José Torres of Bloom Consulting tells us why most city branding attempts fail, the ingredients for success, and how to brand unknown cities.
Placesbrands: José, why should cities care about branding themselves?
José Torres: Thanks to globalisation, the brand or reputation of a city impacts on six dimensions (brand impact areas): investment, tourism, talent, pride, public diplomacy and exports. Today, the brand plays a huge role in affecting these six objectives.
The internet has made it extremely easy for people to quickly Google and decide where they want to go. The brand of cities and countries is an asset; it’s a decisive factor for stakeholders to decide if they want to go there or not. From an international perspective, a brand is one of a city’s most valuable assets.
Many city branding campaigns are not successful because most of the time these are actually advertising strategies. I’d like to clarify one point: I’m not against advertising – I think it has its place, and a city brand strategy CAN involve some element of advertising. But cities take the wrong approach when they believe that city brand = advertising. This is not so.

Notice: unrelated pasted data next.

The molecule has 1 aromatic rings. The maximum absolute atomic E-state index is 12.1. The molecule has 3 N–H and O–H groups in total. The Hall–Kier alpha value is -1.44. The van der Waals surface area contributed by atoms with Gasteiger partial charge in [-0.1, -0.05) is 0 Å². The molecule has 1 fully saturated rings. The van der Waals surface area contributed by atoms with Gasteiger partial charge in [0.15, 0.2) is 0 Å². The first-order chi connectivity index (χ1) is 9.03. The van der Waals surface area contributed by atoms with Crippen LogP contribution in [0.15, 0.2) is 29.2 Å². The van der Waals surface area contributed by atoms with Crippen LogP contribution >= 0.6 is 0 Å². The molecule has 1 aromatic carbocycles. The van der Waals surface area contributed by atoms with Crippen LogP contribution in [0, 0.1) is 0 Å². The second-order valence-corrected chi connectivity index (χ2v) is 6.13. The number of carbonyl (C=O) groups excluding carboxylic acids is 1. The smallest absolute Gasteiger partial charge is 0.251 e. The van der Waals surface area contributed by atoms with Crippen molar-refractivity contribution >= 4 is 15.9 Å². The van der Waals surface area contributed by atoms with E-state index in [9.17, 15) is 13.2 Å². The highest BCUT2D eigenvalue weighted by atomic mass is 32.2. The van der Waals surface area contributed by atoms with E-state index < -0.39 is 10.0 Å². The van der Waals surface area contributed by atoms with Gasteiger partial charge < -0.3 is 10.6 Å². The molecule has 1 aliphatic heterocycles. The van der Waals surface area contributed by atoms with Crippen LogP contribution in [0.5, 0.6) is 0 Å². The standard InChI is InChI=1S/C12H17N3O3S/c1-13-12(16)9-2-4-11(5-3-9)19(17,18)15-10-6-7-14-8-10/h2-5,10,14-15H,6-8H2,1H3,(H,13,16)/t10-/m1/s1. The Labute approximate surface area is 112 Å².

At present, the majority of proactive city branding strategies fail. Although, accidental success HAS happened, for example with San Francisco, where they implemented good policies, well-thought out actions etc, and so they developed a good reputation – organically. They did the groundwork, almost without thinking about the ‘brand’. This is exactly what city branding should be like.
One of the key elements of groundwork is stakeholder involvement and investment. Within a city brand, there are many stakeholders all with different agendas. Everyone that touches the brand should be involved in developing the strategy. This is one of the major keys to success in city branding.
PB: What are some other keys to successful city branding?
JT: Keeping in mind that city branding is NOT about promotion. It is about defining the idea you want to convey for the six dimensions I mentioned earlier. Gaining a strong and clear understanding of this concept is absolutely vital for success.
Stakeholder engagement/management is also key, and finally, measurement. The latter is another reason why city brand strategies tend to fail. Branding a city is a very high-profile activity, in the spotlight and which requires investment. If you don’t show demonstrable results from a governance perspective, people will quickly start to criticise.